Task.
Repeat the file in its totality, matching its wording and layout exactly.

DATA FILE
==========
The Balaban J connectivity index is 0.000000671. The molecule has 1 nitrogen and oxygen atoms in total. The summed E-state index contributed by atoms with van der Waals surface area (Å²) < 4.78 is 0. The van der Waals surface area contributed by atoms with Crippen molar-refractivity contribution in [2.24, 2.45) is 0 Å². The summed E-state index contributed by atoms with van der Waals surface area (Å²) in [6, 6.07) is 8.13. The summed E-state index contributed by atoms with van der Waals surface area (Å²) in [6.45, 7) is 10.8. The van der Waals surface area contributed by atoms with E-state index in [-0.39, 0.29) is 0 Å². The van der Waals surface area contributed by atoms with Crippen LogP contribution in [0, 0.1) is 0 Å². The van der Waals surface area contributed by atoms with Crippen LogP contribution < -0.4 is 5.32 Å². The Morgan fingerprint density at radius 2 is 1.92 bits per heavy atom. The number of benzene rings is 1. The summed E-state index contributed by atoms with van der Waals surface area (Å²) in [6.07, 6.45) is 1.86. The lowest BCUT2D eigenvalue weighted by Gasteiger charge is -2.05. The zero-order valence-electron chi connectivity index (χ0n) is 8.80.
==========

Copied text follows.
The Balaban J connectivity index is 0.000000671. The molecule has 1 nitrogen and oxygen atoms in total. The summed E-state index contributed by atoms with van der Waals surface area (Å²) < 4.78 is 0. The van der Waals surface area contributed by atoms with Crippen molar-refractivity contribution in [2.24, 2.45) is 0 Å². The summed E-state index contributed by atoms with van der Waals surface area (Å²) in [6, 6.07) is 8.13. The summed E-state index contributed by atoms with van der Waals surface area (Å²) in [6.45, 7) is 10.8. The van der Waals surface area contributed by atoms with E-state index in [-0.39, 0.29) is 0 Å². The van der Waals surface area contributed by atoms with Crippen LogP contribution in [0, 0.1) is 0 Å². The van der Waals surface area contributed by atoms with Crippen LogP contribution < -0.4 is 5.32 Å². The Morgan fingerprint density at radius 2 is 1.92 bits per heavy atom. The number of benzene rings is 1. The summed E-state index contributed by atoms with van der Waals surface area (Å²) in [6.07, 6.45) is 1.86. The lowest BCUT2D eigenvalue weighted by Gasteiger charge is -2.05. The zero-order valence-electron chi connectivity index (χ0n) is 8.80.